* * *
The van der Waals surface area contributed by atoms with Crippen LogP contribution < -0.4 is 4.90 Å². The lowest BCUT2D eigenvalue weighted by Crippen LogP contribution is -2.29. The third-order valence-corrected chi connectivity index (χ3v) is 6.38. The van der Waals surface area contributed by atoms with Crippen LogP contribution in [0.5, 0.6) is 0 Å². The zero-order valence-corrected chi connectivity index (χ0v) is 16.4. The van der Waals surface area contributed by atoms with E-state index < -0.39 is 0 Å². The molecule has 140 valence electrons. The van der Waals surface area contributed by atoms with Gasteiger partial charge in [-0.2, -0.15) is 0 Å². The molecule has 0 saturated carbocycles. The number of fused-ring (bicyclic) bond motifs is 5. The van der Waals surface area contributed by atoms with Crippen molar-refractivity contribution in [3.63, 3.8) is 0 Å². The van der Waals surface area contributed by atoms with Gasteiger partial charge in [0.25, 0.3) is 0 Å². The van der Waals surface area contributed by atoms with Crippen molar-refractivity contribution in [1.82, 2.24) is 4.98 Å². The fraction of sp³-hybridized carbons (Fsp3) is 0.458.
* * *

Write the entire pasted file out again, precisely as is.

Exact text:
The van der Waals surface area contributed by atoms with Crippen LogP contribution < -0.4 is 4.90 Å². The lowest BCUT2D eigenvalue weighted by Crippen LogP contribution is -2.29. The third-order valence-corrected chi connectivity index (χ3v) is 6.38. The van der Waals surface area contributed by atoms with Crippen LogP contribution in [0.5, 0.6) is 0 Å². The zero-order valence-corrected chi connectivity index (χ0v) is 16.4. The van der Waals surface area contributed by atoms with E-state index < -0.39 is 0 Å². The molecule has 140 valence electrons. The van der Waals surface area contributed by atoms with Gasteiger partial charge in [-0.2, -0.15) is 0 Å². The molecule has 0 saturated carbocycles. The number of fused-ring (bicyclic) bond motifs is 5. The van der Waals surface area contributed by atoms with Crippen molar-refractivity contribution in [3.63, 3.8) is 0 Å². The van der Waals surface area contributed by atoms with Gasteiger partial charge in [0.25, 0.3) is 0 Å². The van der Waals surface area contributed by atoms with Crippen molar-refractivity contribution in [1.82, 2.24) is 4.98 Å². The fraction of sp³-hybridized carbons (Fsp3) is 0.458.